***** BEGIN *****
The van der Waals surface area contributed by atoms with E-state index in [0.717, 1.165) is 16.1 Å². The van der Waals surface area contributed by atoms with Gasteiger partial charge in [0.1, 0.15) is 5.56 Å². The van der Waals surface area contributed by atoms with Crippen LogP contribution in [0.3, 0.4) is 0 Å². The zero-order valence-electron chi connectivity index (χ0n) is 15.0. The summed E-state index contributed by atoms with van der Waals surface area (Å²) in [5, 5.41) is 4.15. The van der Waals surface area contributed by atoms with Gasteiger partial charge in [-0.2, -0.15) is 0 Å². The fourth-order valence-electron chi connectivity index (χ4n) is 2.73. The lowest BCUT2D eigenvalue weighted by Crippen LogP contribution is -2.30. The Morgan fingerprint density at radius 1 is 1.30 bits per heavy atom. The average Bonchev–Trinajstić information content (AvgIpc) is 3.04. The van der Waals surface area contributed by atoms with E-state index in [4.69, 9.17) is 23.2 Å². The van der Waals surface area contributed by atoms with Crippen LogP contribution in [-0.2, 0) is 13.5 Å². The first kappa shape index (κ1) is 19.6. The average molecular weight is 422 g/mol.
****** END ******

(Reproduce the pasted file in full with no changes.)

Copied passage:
The van der Waals surface area contributed by atoms with E-state index in [0.717, 1.165) is 16.1 Å². The van der Waals surface area contributed by atoms with Gasteiger partial charge in [0.1, 0.15) is 5.56 Å². The van der Waals surface area contributed by atoms with Crippen LogP contribution in [0.3, 0.4) is 0 Å². The zero-order valence-electron chi connectivity index (χ0n) is 15.0. The summed E-state index contributed by atoms with van der Waals surface area (Å²) in [5, 5.41) is 4.15. The van der Waals surface area contributed by atoms with Gasteiger partial charge in [-0.2, -0.15) is 0 Å². The fourth-order valence-electron chi connectivity index (χ4n) is 2.73. The lowest BCUT2D eigenvalue weighted by Crippen LogP contribution is -2.30. The Morgan fingerprint density at radius 1 is 1.30 bits per heavy atom. The average Bonchev–Trinajstić information content (AvgIpc) is 3.04. The van der Waals surface area contributed by atoms with E-state index in [4.69, 9.17) is 23.2 Å². The van der Waals surface area contributed by atoms with Crippen LogP contribution in [-0.2, 0) is 13.5 Å². The first kappa shape index (κ1) is 19.6. The average molecular weight is 422 g/mol.